Occasionally the cardia or the abdominal esophagus will become necrotic secondary to longstanding or severe twisting. This area should be examined carefully. Resection of the abdominal esophagus and gastric cardia is technically demanding, and the outcome following such a resection - even in healthy animals - is unknown. Since necrosis at this site is usually seen in animals that are already severely compromised, the prognosis for recovery is poor.
Part or all of the spleen can sustain vascular damage or vascular occlusion following GDV. The spleen and associated vasculature should, therefore, be carefully evaluated for the presence of thrombi and irreversible vascular compromise. Any devitalized portion of splenic tissue should be resected either by hand or using a surgical stapling device (Figure 3). If the spleen has undergone torsion around its pedicle, splenectomy should be performed before reducing the twist to lessen the risk of releasing toxins, myocardial active substances, and thromboemboli into the systemic circulation.
A gastropexy should be performed. Many techniques have been described. Tube gastropexy is easy to perform, creates strong adhesions and has the additional advantage of providing enteral access. A large (24 or 26 g) Foley or Pezzer urologic catheter is placed through a stab incision in the body wall approximately 2 cm lateral to the ventral midline and 2 cm caudal to the last rib on the right side. It is then passed through a loop of omentum and into the stomach through a pursestring suture via a small incision in the pyloric antrum. The balloon on the Foley catheter is then inflated but kept away from the stomach wall to avoid inadvertent puncture while pexy sutures of polypropylene (Prolene-Ethicon) are preplaced around the abdominal and gastric wall incisions. The sutures are then tied and the balloon or mushroom tip is drawn up to the stomach wall, and the tube is secured either with a Chinese finger trap suture or tape tabs sutured to the skin.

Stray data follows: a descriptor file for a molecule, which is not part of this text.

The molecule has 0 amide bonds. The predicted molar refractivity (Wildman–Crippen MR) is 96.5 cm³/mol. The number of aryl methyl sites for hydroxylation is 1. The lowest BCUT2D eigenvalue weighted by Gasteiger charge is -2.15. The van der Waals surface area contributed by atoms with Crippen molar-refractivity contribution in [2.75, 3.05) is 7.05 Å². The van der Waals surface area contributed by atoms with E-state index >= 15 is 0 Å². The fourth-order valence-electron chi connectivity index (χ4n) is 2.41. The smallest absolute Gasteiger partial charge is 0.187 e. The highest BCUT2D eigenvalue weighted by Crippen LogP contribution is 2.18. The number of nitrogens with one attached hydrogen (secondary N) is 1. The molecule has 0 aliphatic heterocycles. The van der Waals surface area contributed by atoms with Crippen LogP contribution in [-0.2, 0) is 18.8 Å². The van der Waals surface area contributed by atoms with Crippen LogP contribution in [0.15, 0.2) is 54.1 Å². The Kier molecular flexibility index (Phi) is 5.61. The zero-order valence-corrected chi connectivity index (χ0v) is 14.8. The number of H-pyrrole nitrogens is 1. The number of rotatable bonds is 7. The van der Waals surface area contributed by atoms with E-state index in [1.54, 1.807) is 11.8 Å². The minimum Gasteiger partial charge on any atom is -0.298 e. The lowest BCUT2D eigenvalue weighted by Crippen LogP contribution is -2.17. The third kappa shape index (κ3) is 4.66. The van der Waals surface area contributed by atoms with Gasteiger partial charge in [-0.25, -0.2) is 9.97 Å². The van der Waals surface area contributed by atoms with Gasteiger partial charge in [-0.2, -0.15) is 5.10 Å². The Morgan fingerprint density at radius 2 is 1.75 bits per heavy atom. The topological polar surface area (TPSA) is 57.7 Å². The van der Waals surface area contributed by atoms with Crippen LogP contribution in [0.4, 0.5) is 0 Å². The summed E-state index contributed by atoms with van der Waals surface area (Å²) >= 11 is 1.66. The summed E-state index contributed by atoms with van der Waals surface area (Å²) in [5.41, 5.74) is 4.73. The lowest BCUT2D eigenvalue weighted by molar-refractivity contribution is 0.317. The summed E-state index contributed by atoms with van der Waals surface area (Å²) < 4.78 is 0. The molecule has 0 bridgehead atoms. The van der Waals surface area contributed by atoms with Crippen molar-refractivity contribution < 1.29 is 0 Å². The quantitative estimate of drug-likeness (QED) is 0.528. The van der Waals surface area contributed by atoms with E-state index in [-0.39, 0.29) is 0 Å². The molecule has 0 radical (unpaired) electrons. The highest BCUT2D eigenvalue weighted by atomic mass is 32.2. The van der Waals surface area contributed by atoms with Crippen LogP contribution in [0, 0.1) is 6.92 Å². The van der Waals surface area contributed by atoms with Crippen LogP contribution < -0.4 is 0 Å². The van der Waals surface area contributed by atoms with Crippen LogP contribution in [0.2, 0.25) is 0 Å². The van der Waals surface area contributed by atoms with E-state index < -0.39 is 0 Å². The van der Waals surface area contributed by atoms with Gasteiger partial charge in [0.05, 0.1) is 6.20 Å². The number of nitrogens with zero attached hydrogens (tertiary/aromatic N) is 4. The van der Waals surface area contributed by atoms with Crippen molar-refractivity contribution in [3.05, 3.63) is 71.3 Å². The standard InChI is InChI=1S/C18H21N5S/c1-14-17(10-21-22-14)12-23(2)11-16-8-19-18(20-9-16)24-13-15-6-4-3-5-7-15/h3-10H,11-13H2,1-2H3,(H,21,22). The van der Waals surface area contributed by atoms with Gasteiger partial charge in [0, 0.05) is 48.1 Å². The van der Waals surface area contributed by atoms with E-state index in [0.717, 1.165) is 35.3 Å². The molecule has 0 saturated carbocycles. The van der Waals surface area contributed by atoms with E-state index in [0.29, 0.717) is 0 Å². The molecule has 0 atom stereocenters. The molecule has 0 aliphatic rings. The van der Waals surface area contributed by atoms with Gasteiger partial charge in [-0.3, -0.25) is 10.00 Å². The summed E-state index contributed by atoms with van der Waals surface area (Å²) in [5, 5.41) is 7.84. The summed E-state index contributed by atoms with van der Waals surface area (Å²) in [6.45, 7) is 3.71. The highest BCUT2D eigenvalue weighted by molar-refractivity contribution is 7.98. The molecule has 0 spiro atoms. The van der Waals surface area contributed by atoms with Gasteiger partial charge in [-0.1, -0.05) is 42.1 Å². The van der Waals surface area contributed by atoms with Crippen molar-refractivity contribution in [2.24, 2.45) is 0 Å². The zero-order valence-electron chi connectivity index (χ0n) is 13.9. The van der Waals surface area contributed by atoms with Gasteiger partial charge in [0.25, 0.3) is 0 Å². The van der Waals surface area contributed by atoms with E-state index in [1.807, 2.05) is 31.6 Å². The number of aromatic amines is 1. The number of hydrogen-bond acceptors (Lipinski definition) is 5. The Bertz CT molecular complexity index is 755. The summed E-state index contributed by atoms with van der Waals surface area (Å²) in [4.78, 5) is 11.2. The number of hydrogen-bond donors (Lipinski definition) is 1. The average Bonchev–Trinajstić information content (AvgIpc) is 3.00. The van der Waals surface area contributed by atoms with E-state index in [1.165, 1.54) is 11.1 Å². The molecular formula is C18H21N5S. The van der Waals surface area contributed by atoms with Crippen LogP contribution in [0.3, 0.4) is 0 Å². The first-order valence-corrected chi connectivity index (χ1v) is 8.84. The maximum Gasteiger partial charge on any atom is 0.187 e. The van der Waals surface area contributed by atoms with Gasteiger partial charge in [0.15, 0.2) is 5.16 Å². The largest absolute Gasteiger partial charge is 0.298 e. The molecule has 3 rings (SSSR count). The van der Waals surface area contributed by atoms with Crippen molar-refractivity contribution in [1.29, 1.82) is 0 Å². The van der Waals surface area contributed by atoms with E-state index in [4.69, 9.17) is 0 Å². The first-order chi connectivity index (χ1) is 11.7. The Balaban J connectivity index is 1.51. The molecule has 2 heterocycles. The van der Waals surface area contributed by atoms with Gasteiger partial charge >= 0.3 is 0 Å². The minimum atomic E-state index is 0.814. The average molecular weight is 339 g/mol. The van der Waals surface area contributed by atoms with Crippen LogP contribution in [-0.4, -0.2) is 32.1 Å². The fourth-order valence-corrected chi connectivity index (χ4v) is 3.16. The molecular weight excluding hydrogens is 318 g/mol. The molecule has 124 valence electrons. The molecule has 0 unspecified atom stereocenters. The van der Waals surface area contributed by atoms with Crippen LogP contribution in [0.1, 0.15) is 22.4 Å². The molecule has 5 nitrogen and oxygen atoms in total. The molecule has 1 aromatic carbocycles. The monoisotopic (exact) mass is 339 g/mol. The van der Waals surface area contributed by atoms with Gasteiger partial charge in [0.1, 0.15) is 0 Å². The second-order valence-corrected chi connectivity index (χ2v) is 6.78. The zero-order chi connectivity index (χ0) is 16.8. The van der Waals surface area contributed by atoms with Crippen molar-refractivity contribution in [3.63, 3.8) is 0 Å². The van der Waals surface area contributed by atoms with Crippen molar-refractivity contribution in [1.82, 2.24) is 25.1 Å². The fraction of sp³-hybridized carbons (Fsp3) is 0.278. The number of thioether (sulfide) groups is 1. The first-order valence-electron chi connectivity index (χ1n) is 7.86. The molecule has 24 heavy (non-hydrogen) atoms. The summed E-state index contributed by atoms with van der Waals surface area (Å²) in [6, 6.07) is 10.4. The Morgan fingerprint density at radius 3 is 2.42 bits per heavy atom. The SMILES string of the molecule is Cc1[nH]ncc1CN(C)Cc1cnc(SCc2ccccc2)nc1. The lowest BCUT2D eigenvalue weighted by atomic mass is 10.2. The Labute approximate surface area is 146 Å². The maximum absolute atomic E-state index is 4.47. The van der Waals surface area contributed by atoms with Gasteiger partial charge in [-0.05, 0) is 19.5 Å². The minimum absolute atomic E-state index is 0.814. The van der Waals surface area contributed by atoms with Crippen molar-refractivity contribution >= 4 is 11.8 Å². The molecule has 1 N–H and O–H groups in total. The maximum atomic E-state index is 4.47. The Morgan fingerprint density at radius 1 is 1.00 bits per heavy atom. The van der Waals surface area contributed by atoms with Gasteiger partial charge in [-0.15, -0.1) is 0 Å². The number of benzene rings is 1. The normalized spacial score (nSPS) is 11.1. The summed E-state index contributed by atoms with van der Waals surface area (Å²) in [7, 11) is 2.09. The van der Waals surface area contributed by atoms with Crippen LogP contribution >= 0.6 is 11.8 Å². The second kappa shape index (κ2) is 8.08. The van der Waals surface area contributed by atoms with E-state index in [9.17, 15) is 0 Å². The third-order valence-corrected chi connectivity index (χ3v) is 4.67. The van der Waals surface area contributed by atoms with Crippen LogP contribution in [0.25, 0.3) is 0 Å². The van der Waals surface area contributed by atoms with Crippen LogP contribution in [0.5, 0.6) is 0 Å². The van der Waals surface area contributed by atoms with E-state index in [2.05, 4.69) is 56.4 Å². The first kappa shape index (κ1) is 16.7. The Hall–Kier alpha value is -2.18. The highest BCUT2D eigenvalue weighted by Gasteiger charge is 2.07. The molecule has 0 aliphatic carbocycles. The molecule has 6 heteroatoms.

Closure of the abdominal incision is routine. A bandage is placed around the abdomen to protect a gastropexy tube.
Fluid therapy is maintained at a rate of 8–10 ml/kg/hr using a balanced electrolyte solution for the first 24 hrs. Systemic administration of opioid analgesics (e.g., morphine at 0.5 mg/kg IM every 4–6 hrs) will reduce postoperative discomfort and facilitate recovery. During this period, it is useful to monitor PCV and TP intermittently along with peripheral pulse quality, mucous membrane color and urine output. Again, if continuous ECG is available, it should be used or intermittent records made. If present, the stomach tube should be vented as needed. Nothing should be given by mouth.
If complications do not occur, water can be offered the second day after surgery and the intravenous fluid rate reduced (4 ml/kg/hr). Patient comfort level and the need for further analgesia should be assessed and analgesia provided on an as-needed basis. Small amounts of food can be offered by the end of the second day. Animals that have undergone partial gastrectomy may take longer to regain normal gastric motility. Metoclopramide or very low-dose erythromycin might be beneficial in this situation. The gastropexy tube should remain in place for 7–10 days. During this time, it is kept clean and protected by a bandage. After removal of the tube, the gastrostomy is left to heal by secondary intention.
The clients should be informed of the signs of recurrence and encouraged to seek veterinary attention as soon as possible if they are encountered.
Persistent hypotension may be suspected if peripheral pulse quality is poor, if tachycardia and poor capillary refill time are evident, and urine output is low. Most commonly, this hypotension is caused by hypovolemia secondary to inadequate fluid therapy in the post-surgical period. Hypotension may also develop if the intravenous crystalloid fluid therapy is failing because of inadequate primary surgical hemostasis and subsequent whole blood deficits, reduced colloid osmotic pressure, or abnormal body fluid distribution. Occasionally, hypotension in post GDV surgery patients is due to poor cardiac function. If PCV & TP levels reveal hemoconcentration and a return to high volume, rapid infusion of crystalloid may be necessary for a short time (i.e., 1 hr at 90 ml/kg) followed by a return to 10–15 ml/kg/hr. If the PCV and/or TP are low, blood products or synthetic colloid should be administered to correct the deficit(s). The patient should be reevaluated frequently following any change in fluid therapy.